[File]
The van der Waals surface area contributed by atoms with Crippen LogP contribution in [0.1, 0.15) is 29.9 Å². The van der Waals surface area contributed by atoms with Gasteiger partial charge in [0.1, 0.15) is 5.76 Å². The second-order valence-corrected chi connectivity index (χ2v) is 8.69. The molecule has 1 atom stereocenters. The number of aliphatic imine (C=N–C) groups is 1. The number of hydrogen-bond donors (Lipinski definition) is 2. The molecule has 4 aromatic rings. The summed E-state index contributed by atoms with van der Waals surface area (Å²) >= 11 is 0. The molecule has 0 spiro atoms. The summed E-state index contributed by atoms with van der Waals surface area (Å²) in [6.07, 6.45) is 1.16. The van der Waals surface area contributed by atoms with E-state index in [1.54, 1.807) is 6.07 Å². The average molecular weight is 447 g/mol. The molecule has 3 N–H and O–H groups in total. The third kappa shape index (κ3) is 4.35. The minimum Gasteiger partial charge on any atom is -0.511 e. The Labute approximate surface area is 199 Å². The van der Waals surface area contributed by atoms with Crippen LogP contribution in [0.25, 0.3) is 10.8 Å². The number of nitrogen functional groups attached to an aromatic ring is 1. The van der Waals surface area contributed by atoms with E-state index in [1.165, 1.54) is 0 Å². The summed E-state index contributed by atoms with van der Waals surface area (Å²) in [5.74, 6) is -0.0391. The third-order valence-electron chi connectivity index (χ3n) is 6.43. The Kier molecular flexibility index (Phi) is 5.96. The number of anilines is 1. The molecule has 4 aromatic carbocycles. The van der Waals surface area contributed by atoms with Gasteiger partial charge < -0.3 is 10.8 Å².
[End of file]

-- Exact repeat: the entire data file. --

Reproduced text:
The van der Waals surface area contributed by atoms with Crippen LogP contribution in [0.1, 0.15) is 29.9 Å². The van der Waals surface area contributed by atoms with Gasteiger partial charge in [0.1, 0.15) is 5.76 Å². The second-order valence-corrected chi connectivity index (χ2v) is 8.69. The molecule has 1 atom stereocenters. The number of aliphatic imine (C=N–C) groups is 1. The number of hydrogen-bond donors (Lipinski definition) is 2. The molecule has 4 aromatic rings. The summed E-state index contributed by atoms with van der Waals surface area (Å²) >= 11 is 0. The molecule has 0 spiro atoms. The summed E-state index contributed by atoms with van der Waals surface area (Å²) in [6.07, 6.45) is 1.16. The van der Waals surface area contributed by atoms with E-state index in [1.54, 1.807) is 6.07 Å². The average molecular weight is 447 g/mol. The molecule has 3 N–H and O–H groups in total. The third kappa shape index (κ3) is 4.35. The minimum Gasteiger partial charge on any atom is -0.511 e. The Labute approximate surface area is 199 Å². The van der Waals surface area contributed by atoms with Crippen LogP contribution in [0.25, 0.3) is 10.8 Å². The number of nitrogen functional groups attached to an aromatic ring is 1. The van der Waals surface area contributed by atoms with E-state index in [1.165, 1.54) is 0 Å². The summed E-state index contributed by atoms with van der Waals surface area (Å²) in [5.74, 6) is -0.0391. The third-order valence-electron chi connectivity index (χ3n) is 6.43. The Kier molecular flexibility index (Phi) is 5.96. The number of anilines is 1. The molecule has 4 aromatic carbocycles. The van der Waals surface area contributed by atoms with Gasteiger partial charge < -0.3 is 10.8 Å².